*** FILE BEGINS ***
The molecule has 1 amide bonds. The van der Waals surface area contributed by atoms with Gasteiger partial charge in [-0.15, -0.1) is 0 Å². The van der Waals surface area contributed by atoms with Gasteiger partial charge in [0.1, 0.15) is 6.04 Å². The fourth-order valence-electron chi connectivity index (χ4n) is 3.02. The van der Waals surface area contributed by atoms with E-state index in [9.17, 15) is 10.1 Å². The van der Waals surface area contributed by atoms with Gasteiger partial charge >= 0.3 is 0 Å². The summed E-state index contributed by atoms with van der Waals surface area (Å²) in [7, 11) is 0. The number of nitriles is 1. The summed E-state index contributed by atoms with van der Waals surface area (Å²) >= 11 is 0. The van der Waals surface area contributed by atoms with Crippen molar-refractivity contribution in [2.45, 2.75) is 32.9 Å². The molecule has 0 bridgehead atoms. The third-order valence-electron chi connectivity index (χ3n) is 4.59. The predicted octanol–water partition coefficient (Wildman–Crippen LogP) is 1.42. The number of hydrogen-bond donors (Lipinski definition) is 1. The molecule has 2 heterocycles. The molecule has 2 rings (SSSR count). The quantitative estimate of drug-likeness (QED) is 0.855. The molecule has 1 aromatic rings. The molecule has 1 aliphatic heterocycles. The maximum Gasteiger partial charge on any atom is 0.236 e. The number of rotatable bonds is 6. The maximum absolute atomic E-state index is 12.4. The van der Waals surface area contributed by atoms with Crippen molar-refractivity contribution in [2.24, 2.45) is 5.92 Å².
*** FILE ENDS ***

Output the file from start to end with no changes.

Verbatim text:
The molecule has 1 amide bonds. The van der Waals surface area contributed by atoms with Gasteiger partial charge in [-0.15, -0.1) is 0 Å². The van der Waals surface area contributed by atoms with Gasteiger partial charge in [0.1, 0.15) is 6.04 Å². The fourth-order valence-electron chi connectivity index (χ4n) is 3.02. The van der Waals surface area contributed by atoms with E-state index in [9.17, 15) is 10.1 Å². The van der Waals surface area contributed by atoms with Gasteiger partial charge >= 0.3 is 0 Å². The summed E-state index contributed by atoms with van der Waals surface area (Å²) in [7, 11) is 0. The number of nitriles is 1. The summed E-state index contributed by atoms with van der Waals surface area (Å²) >= 11 is 0. The van der Waals surface area contributed by atoms with Crippen molar-refractivity contribution in [2.45, 2.75) is 32.9 Å². The molecule has 0 bridgehead atoms. The third-order valence-electron chi connectivity index (χ3n) is 4.59. The predicted octanol–water partition coefficient (Wildman–Crippen LogP) is 1.42. The number of hydrogen-bond donors (Lipinski definition) is 1. The molecule has 2 heterocycles. The molecule has 2 rings (SSSR count). The quantitative estimate of drug-likeness (QED) is 0.855. The molecule has 1 aromatic rings. The molecule has 1 aliphatic heterocycles. The maximum Gasteiger partial charge on any atom is 0.236 e. The number of rotatable bonds is 6. The maximum absolute atomic E-state index is 12.4. The van der Waals surface area contributed by atoms with Crippen molar-refractivity contribution in [2.24, 2.45) is 5.92 Å².